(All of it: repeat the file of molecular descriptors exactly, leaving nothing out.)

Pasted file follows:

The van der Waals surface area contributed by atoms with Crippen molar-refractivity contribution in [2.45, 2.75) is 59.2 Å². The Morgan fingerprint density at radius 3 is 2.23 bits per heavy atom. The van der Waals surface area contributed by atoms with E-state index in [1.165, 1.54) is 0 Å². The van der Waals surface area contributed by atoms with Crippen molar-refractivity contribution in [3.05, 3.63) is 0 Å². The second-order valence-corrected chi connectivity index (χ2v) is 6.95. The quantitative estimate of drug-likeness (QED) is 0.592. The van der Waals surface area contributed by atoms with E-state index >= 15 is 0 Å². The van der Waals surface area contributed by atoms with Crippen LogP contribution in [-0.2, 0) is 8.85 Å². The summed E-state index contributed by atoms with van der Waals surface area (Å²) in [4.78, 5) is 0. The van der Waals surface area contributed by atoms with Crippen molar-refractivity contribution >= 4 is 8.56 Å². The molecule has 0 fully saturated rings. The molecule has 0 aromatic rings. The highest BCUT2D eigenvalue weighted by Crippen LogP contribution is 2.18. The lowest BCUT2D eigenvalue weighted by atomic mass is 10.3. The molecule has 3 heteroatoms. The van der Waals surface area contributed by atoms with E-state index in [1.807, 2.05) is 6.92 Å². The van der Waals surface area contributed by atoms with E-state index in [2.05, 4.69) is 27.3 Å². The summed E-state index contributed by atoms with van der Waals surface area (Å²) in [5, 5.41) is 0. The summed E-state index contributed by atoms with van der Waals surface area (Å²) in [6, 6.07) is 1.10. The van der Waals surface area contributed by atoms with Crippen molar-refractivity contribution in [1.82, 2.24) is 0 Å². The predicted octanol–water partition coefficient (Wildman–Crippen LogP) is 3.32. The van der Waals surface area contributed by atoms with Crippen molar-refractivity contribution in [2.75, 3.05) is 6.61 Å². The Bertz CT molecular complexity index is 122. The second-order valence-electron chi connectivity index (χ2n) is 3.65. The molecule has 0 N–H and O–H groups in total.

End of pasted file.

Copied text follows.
The van der Waals surface area contributed by atoms with Crippen molar-refractivity contribution in [2.45, 2.75) is 59.2 Å². The Morgan fingerprint density at radius 3 is 2.23 bits per heavy atom. The van der Waals surface area contributed by atoms with E-state index in [1.165, 1.54) is 0 Å². The van der Waals surface area contributed by atoms with Crippen molar-refractivity contribution in [3.05, 3.63) is 0 Å². The second-order valence-corrected chi connectivity index (χ2v) is 6.95. The quantitative estimate of drug-likeness (QED) is 0.592. The van der Waals surface area contributed by atoms with E-state index >= 15 is 0 Å². The van der Waals surface area contributed by atoms with Crippen LogP contribution in [-0.2, 0) is 8.85 Å². The summed E-state index contributed by atoms with van der Waals surface area (Å²) in [4.78, 5) is 0. The van der Waals surface area contributed by atoms with Crippen molar-refractivity contribution >= 4 is 8.56 Å². The molecule has 0 fully saturated rings. The molecule has 0 aromatic rings. The highest BCUT2D eigenvalue weighted by Crippen LogP contribution is 2.18. The lowest BCUT2D eigenvalue weighted by atomic mass is 10.3. The molecule has 3 heteroatoms. The van der Waals surface area contributed by atoms with E-state index in [1.807, 2.05) is 6.92 Å². The van der Waals surface area contributed by atoms with E-state index in [2.05, 4.69) is 27.3 Å². The summed E-state index contributed by atoms with van der Waals surface area (Å²) in [5, 5.41) is 0. The summed E-state index contributed by atoms with van der Waals surface area (Å²) in [6, 6.07) is 1.10. The van der Waals surface area contributed by atoms with Crippen molar-refractivity contribution in [1.82, 2.24) is 0 Å². The predicted octanol–water partition coefficient (Wildman–Crippen LogP) is 3.32. The van der Waals surface area contributed by atoms with Crippen molar-refractivity contribution in [2.75, 3.05) is 6.61 Å². The Bertz CT molecular complexity index is 122. The second-order valence-electron chi connectivity index (χ2n) is 3.65. The molecule has 0 N–H and O–H groups in total.